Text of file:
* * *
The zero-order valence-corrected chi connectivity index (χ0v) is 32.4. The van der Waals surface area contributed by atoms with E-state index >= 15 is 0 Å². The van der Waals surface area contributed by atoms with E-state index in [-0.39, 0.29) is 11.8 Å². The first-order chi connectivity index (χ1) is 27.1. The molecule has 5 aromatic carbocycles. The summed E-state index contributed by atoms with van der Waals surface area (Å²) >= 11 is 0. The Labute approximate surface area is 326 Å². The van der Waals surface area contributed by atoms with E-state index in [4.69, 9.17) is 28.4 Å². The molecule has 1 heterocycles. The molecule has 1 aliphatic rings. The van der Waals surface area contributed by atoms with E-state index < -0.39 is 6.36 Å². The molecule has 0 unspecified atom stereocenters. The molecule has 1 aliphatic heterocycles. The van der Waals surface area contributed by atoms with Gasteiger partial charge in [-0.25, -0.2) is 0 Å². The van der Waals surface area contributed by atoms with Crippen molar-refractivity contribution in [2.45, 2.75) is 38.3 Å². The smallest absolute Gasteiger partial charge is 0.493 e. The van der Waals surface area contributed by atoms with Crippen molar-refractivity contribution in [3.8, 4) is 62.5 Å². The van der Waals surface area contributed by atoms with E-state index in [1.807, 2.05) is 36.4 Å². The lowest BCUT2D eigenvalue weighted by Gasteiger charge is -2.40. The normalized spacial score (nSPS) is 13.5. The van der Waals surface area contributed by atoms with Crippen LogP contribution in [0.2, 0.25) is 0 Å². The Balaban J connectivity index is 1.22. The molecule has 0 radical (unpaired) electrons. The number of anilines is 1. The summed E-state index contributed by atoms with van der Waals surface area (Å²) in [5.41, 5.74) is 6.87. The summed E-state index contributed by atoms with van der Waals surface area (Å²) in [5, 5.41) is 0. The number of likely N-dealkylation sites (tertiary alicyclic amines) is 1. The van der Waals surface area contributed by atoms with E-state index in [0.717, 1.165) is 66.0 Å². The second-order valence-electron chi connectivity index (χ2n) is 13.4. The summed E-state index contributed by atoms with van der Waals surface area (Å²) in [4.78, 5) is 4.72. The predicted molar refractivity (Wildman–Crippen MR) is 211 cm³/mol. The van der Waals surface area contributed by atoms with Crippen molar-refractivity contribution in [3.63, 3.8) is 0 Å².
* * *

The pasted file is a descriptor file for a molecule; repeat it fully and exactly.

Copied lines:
The zero-order valence-corrected chi connectivity index (χ0v) is 32.4. The van der Waals surface area contributed by atoms with E-state index >= 15 is 0 Å². The van der Waals surface area contributed by atoms with E-state index in [-0.39, 0.29) is 11.8 Å². The first-order chi connectivity index (χ1) is 27.1. The molecule has 5 aromatic carbocycles. The summed E-state index contributed by atoms with van der Waals surface area (Å²) >= 11 is 0. The Labute approximate surface area is 326 Å². The van der Waals surface area contributed by atoms with E-state index in [4.69, 9.17) is 28.4 Å². The molecule has 1 heterocycles. The molecule has 1 aliphatic rings. The van der Waals surface area contributed by atoms with E-state index < -0.39 is 6.36 Å². The molecule has 0 unspecified atom stereocenters. The molecule has 1 aliphatic heterocycles. The van der Waals surface area contributed by atoms with Gasteiger partial charge in [-0.25, -0.2) is 0 Å². The van der Waals surface area contributed by atoms with Crippen molar-refractivity contribution in [2.45, 2.75) is 38.3 Å². The smallest absolute Gasteiger partial charge is 0.493 e. The van der Waals surface area contributed by atoms with Crippen molar-refractivity contribution in [3.8, 4) is 62.5 Å². The van der Waals surface area contributed by atoms with E-state index in [1.807, 2.05) is 36.4 Å². The lowest BCUT2D eigenvalue weighted by Gasteiger charge is -2.40. The normalized spacial score (nSPS) is 13.5. The van der Waals surface area contributed by atoms with Crippen LogP contribution in [0.2, 0.25) is 0 Å². The Balaban J connectivity index is 1.22. The molecule has 0 radical (unpaired) electrons. The number of anilines is 1. The summed E-state index contributed by atoms with van der Waals surface area (Å²) in [5.41, 5.74) is 6.87. The summed E-state index contributed by atoms with van der Waals surface area (Å²) in [5, 5.41) is 0. The number of likely N-dealkylation sites (tertiary alicyclic amines) is 1. The van der Waals surface area contributed by atoms with E-state index in [0.717, 1.165) is 66.0 Å². The second-order valence-electron chi connectivity index (χ2n) is 13.4. The summed E-state index contributed by atoms with van der Waals surface area (Å²) in [4.78, 5) is 4.72. The predicted molar refractivity (Wildman–Crippen MR) is 211 cm³/mol. The van der Waals surface area contributed by atoms with Crippen molar-refractivity contribution in [3.63, 3.8) is 0 Å².